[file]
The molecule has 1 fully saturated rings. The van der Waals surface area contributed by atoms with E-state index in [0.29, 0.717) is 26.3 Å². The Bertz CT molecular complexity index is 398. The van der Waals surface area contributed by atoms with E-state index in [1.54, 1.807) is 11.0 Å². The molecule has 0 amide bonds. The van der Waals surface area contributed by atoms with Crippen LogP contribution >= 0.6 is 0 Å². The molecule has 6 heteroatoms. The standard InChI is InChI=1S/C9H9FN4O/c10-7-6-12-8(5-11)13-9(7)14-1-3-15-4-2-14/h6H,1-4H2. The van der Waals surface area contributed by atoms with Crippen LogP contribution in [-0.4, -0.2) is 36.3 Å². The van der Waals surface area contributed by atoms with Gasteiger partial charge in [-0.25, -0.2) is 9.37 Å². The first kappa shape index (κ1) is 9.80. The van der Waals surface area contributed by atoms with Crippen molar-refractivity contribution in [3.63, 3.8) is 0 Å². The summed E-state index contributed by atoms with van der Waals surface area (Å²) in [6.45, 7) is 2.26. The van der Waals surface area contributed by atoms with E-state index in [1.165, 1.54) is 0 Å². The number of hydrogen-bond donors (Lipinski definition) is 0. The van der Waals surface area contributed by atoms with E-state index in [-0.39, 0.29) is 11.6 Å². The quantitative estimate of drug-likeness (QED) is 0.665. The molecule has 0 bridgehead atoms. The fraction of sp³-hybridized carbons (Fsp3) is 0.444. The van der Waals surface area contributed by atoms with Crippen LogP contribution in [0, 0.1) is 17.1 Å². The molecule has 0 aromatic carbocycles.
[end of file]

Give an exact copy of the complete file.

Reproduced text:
The molecule has 1 fully saturated rings. The van der Waals surface area contributed by atoms with E-state index in [0.29, 0.717) is 26.3 Å². The Bertz CT molecular complexity index is 398. The van der Waals surface area contributed by atoms with E-state index in [1.54, 1.807) is 11.0 Å². The molecule has 0 amide bonds. The van der Waals surface area contributed by atoms with Crippen LogP contribution >= 0.6 is 0 Å². The molecule has 6 heteroatoms. The standard InChI is InChI=1S/C9H9FN4O/c10-7-6-12-8(5-11)13-9(7)14-1-3-15-4-2-14/h6H,1-4H2. The van der Waals surface area contributed by atoms with Crippen LogP contribution in [-0.4, -0.2) is 36.3 Å². The van der Waals surface area contributed by atoms with Gasteiger partial charge in [-0.25, -0.2) is 9.37 Å². The first kappa shape index (κ1) is 9.80. The van der Waals surface area contributed by atoms with Crippen molar-refractivity contribution in [3.63, 3.8) is 0 Å². The summed E-state index contributed by atoms with van der Waals surface area (Å²) in [6.45, 7) is 2.26. The van der Waals surface area contributed by atoms with E-state index in [1.165, 1.54) is 0 Å². The number of hydrogen-bond donors (Lipinski definition) is 0. The van der Waals surface area contributed by atoms with E-state index in [-0.39, 0.29) is 11.6 Å². The quantitative estimate of drug-likeness (QED) is 0.665. The molecule has 0 bridgehead atoms. The fraction of sp³-hybridized carbons (Fsp3) is 0.444. The van der Waals surface area contributed by atoms with Crippen LogP contribution in [0, 0.1) is 17.1 Å². The molecule has 0 aromatic carbocycles.